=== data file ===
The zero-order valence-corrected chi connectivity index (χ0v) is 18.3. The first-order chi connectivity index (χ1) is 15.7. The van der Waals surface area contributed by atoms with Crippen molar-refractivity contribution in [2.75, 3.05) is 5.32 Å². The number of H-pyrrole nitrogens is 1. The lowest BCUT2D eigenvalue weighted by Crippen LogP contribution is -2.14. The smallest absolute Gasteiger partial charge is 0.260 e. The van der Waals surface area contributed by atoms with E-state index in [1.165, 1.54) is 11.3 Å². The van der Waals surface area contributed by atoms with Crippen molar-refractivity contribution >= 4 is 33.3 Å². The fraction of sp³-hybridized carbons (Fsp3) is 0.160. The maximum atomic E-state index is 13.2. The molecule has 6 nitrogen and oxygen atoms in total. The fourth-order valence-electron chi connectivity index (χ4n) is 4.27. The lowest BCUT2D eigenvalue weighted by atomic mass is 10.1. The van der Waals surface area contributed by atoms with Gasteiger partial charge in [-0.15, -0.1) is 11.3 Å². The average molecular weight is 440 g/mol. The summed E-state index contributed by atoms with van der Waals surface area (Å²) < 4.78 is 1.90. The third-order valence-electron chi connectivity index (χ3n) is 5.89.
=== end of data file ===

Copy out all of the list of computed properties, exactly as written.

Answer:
The zero-order valence-corrected chi connectivity index (χ0v) is 18.3. The first-order chi connectivity index (χ1) is 15.7. The van der Waals surface area contributed by atoms with Crippen molar-refractivity contribution in [2.75, 3.05) is 5.32 Å². The number of H-pyrrole nitrogens is 1. The lowest BCUT2D eigenvalue weighted by Crippen LogP contribution is -2.14. The smallest absolute Gasteiger partial charge is 0.260 e. The van der Waals surface area contributed by atoms with E-state index in [1.165, 1.54) is 11.3 Å². The van der Waals surface area contributed by atoms with Crippen molar-refractivity contribution >= 4 is 33.3 Å². The fraction of sp³-hybridized carbons (Fsp3) is 0.160. The maximum atomic E-state index is 13.2. The molecule has 6 nitrogen and oxygen atoms in total. The fourth-order valence-electron chi connectivity index (χ4n) is 4.27. The lowest BCUT2D eigenvalue weighted by atomic mass is 10.1. The van der Waals surface area contributed by atoms with Gasteiger partial charge in [-0.15, -0.1) is 11.3 Å². The average molecular weight is 440 g/mol. The summed E-state index contributed by atoms with van der Waals surface area (Å²) < 4.78 is 1.90. The third-order valence-electron chi connectivity index (χ3n) is 5.89.